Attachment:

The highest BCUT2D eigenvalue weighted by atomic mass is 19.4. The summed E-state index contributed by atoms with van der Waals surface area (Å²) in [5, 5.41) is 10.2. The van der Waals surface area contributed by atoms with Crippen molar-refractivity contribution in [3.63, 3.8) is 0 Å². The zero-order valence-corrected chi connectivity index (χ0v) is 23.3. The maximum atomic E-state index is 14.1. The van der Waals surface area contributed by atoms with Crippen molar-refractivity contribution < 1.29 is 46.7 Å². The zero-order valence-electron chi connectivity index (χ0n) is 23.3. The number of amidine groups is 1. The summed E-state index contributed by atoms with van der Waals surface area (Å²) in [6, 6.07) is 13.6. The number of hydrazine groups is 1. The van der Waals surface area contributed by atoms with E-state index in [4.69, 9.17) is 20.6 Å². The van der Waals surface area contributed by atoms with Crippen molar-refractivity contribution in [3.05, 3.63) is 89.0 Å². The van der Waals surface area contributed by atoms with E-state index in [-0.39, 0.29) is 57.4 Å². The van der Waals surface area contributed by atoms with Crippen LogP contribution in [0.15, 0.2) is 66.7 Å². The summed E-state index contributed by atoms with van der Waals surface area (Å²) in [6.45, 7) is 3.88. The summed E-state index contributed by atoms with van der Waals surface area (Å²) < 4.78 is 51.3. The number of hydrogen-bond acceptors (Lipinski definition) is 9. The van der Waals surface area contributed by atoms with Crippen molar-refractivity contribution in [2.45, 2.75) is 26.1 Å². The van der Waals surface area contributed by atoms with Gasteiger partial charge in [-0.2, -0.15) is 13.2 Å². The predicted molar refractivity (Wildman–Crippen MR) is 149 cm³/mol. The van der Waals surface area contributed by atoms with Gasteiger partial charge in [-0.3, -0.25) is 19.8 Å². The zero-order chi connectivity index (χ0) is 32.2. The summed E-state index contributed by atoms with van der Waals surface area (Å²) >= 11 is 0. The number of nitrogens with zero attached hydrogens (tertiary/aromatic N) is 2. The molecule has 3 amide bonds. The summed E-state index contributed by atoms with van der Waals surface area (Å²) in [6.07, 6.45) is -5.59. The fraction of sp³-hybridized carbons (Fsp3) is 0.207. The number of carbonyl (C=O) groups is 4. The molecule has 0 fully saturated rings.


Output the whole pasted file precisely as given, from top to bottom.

The highest BCUT2D eigenvalue weighted by atomic mass is 19.4. The summed E-state index contributed by atoms with van der Waals surface area (Å²) in [5, 5.41) is 10.2. The van der Waals surface area contributed by atoms with Crippen molar-refractivity contribution in [3.63, 3.8) is 0 Å². The zero-order valence-corrected chi connectivity index (χ0v) is 23.3. The maximum atomic E-state index is 14.1. The van der Waals surface area contributed by atoms with Crippen molar-refractivity contribution < 1.29 is 46.7 Å². The zero-order valence-electron chi connectivity index (χ0n) is 23.3. The number of amidine groups is 1. The summed E-state index contributed by atoms with van der Waals surface area (Å²) in [6, 6.07) is 13.6. The number of hydrazine groups is 1. The van der Waals surface area contributed by atoms with E-state index in [4.69, 9.17) is 20.6 Å². The van der Waals surface area contributed by atoms with Crippen molar-refractivity contribution in [3.05, 3.63) is 89.0 Å². The van der Waals surface area contributed by atoms with E-state index in [-0.39, 0.29) is 57.4 Å². The van der Waals surface area contributed by atoms with Crippen LogP contribution in [0.15, 0.2) is 66.7 Å². The summed E-state index contributed by atoms with van der Waals surface area (Å²) in [6.45, 7) is 3.88. The summed E-state index contributed by atoms with van der Waals surface area (Å²) < 4.78 is 51.3. The number of hydrogen-bond acceptors (Lipinski definition) is 9. The van der Waals surface area contributed by atoms with Crippen molar-refractivity contribution in [2.45, 2.75) is 26.1 Å². The van der Waals surface area contributed by atoms with Gasteiger partial charge in [-0.2, -0.15) is 13.2 Å². The predicted molar refractivity (Wildman–Crippen MR) is 149 cm³/mol. The van der Waals surface area contributed by atoms with Gasteiger partial charge in [-0.3, -0.25) is 19.8 Å². The zero-order chi connectivity index (χ0) is 32.2. The summed E-state index contributed by atoms with van der Waals surface area (Å²) >= 11 is 0. The number of nitrogens with zero attached hydrogens (tertiary/aromatic N) is 2. The molecule has 3 amide bonds. The summed E-state index contributed by atoms with van der Waals surface area (Å²) in [6.07, 6.45) is -5.59. The fraction of sp³-hybridized carbons (Fsp3) is 0.207. The number of carbonyl (C=O) groups is 4. The molecule has 0 fully saturated rings.